Jim Cegielski

Leader-Call Publisher Jim Cegielski talks to the first meeting of the group Citizens Against Corruption. (Photo by Mark Thornton)

100 show up to hear new group’s goal, publisher and ex-prosecutor

Almost 100 people — men, women, old, young, black and white — crowded a conference room at the Quality Inn for one common purpose: To fight against corruption.

    Several people aired their grievances in the first meeting of Citizens Against Corruption. One of the obstacles for the group was revealed early on by founding member Belinda Harrison. Two of the other founders, Greg Wyckoff and Justin Pitts, weren’t able to be there because of their jobs.

    “We’re all working people,” Harrison said.

    That’s what prevents many responsible people from being able to get involved in local politics, former Sheriff Larry Dykes pointed out.

“Every time the Board of Supervisors meets, that room needs to be full, but most people can’t come because they’re out trying to make a living,” Dykes said. “People need to get involved. If I told you everything, you wouldn’t believe what I’ve seen in 30 years of law enforcement. The good ol’ boy system ain’t over with. We’ve got to make a change.”

Dykes went on to say that he “didn’t raise hell” because he didn’t get enough money from the Board of Supervisors, and “I didn’t waste money.” That was a shot at his successor, Sheriff Alex Hodge, who has been in a high-profile battle with the board to get more money in his budget.

Lavon Moss, 71, also took a shot at Hodge, referring to a brochure he saw from the Jones County Sheriff’s Department at a school-supplies giveaway.

“He had 16 pictures of himself in it,” Moss said. “His name and logo were on the booksacks that were given away. Advertisers paid for that. He wants an increase in his budget, he wants more people in his organization so he can have more people and their families to vote for him. 

“I’m not going to sell my vote for a catfish plate. I’m fed up with things,” he said, adding that there are “crooked black and crooked white” officials. “I’m always cautious of politicians that ask for more money.”

Leader-Call Publisher Jim Cegielski spoke to the group about the paper’s efforts to expose corruption. He talked in detail about the Laurel Police Department’s investigation into the shooting death of 23-year-old Katherine Sinclair, and how the paper’s reporting brought to light a “different system of justice for the rich and powerful.”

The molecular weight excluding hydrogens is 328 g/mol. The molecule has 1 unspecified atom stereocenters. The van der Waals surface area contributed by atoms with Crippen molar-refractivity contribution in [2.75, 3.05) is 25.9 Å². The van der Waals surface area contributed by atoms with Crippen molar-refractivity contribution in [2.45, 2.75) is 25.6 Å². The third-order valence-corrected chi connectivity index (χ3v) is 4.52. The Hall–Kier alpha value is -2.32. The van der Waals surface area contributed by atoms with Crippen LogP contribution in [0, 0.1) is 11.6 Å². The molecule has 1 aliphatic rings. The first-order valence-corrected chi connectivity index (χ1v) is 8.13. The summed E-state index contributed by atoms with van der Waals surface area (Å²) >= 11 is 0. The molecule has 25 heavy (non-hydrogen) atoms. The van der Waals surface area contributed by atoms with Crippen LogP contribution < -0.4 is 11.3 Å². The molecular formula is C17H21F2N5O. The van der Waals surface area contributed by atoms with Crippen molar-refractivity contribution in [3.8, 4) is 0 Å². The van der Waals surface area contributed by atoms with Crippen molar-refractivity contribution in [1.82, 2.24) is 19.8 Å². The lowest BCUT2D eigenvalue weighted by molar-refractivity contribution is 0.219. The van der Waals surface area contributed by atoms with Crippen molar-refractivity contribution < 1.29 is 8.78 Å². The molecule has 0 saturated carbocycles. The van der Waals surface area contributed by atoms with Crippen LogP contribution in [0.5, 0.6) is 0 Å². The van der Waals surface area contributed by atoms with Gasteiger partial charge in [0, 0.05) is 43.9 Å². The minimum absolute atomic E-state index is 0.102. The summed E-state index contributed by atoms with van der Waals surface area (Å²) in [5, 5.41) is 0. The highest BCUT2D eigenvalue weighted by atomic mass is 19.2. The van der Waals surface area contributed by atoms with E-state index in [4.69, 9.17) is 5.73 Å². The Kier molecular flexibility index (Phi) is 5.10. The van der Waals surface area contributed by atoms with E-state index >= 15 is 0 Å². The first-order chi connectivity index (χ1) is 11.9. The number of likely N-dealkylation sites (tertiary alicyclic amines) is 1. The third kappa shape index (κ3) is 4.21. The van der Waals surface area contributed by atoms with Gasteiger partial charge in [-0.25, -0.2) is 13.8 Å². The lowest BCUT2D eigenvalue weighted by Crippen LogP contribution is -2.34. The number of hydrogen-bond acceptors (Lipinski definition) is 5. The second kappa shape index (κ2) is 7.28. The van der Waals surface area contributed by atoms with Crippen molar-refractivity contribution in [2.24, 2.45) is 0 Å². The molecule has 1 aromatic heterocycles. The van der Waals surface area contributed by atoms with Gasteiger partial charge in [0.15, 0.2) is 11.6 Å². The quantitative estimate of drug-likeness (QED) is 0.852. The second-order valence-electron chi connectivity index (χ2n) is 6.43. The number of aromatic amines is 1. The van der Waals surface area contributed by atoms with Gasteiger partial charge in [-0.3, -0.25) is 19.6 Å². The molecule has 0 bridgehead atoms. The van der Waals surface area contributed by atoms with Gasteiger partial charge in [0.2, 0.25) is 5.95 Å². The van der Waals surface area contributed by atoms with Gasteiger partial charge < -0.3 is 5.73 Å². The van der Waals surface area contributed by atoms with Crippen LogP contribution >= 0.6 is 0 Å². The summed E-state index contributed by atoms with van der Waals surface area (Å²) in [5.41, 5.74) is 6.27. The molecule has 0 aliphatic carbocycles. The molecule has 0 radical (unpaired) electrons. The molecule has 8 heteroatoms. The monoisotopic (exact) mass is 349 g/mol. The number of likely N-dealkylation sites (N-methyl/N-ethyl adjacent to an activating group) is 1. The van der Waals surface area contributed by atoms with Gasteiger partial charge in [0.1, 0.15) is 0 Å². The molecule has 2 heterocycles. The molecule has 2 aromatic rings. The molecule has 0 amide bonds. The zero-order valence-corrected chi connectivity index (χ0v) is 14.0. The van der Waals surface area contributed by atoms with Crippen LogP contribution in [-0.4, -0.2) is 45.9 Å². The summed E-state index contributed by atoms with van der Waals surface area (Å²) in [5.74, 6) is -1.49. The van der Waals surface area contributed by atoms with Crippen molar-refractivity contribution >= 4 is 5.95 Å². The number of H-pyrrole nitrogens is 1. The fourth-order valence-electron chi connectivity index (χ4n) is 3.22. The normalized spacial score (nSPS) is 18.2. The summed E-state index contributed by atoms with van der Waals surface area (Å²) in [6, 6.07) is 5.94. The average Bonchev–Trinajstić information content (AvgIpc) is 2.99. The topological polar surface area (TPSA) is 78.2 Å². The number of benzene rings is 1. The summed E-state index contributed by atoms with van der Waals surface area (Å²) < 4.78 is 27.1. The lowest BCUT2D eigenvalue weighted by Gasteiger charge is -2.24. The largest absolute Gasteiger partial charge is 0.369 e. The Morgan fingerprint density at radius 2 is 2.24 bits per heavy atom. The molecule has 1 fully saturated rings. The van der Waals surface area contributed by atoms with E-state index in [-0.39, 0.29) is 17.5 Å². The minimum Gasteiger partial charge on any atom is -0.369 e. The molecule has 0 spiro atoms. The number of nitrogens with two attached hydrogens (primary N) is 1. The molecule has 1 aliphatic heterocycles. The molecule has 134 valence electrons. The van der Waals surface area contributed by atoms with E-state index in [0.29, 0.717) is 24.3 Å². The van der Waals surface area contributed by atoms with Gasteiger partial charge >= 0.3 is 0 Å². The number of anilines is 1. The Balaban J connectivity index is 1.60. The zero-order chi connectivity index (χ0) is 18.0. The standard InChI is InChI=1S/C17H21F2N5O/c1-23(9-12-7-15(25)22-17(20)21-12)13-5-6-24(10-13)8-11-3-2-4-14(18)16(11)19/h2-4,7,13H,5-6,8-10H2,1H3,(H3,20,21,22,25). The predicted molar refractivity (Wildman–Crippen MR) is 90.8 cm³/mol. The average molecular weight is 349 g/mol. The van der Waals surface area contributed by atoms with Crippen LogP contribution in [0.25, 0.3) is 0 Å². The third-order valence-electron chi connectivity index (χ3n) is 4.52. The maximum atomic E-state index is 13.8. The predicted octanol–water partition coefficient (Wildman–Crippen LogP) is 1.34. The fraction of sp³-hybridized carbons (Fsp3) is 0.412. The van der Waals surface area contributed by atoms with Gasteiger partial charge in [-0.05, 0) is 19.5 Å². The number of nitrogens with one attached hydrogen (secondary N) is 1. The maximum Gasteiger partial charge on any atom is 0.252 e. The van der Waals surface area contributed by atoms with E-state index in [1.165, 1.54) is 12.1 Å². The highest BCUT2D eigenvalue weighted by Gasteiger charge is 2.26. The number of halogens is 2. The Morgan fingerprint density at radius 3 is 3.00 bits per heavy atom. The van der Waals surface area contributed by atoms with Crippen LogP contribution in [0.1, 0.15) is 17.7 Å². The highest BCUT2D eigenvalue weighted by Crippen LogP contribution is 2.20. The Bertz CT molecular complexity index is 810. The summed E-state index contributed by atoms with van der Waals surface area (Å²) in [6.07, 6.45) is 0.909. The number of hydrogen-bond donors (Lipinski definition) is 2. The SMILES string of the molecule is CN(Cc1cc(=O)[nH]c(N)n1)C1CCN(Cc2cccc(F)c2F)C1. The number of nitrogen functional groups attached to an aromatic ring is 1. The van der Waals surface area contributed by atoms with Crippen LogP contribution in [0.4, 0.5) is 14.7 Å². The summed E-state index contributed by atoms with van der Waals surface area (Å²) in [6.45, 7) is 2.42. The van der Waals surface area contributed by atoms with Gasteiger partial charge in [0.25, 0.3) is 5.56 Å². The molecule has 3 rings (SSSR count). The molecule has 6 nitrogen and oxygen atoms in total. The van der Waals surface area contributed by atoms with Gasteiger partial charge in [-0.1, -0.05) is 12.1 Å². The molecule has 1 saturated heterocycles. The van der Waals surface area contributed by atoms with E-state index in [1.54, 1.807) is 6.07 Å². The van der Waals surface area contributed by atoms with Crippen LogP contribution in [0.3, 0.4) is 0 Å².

He also talked about the arrest of Col. David and Mary Ellen Senne, who were charged with animal abuse after a “three-month investigation” by the Jones County Sheriff’s Department. The elderly couple, who had taken in dozens of unadoptable animals that were destined for euthanasia, were taken from their homes, subjected to body-cavity searches and paraded before local and national media for the misdemeanor charge.

“If anyone should be charged with abuse, it’s the sheriff,” Cegielski said to rousing applause.

The Sennes were special guests at the meeting along with Madeline Herrington, who is Sinclair’s mother.

Law enforcement officer Mike Sims, who is a CAC founder, said he was at the Sennes’ place two weeks before the “raid” and seizure of 80-plus animals.

“You couldn’t find better people,” he said. “All that was said about them (by the JCSD) was not true.”

Sims said something that was a recurring theme throughout the night: “Remember, they work for us … The (county) election is next year. Get ’em all out and start over.”

Keynote speaker J. Ronald Parrish encouraged people to use the Public Records Act to find out how much public officials make, how much they’re spending, what they’re spending money on …

“That will help you reach judgments about public officials,” he said. “It’s very important. There’s a lot of corruption in the county.”

He said that the exchange of money isn’t as prevalent as the “buddy-buddy system” among officials and their cronies. “They’re just trying to be part of the good ol’ boy network.”

Harrison said that the organization will be looking for “working-class people” to run in county elections next year. She was moved to take action after Sinclair’s death, she said.

“People see what’s going on,” she said. “We’ve got to clean the offices out.”

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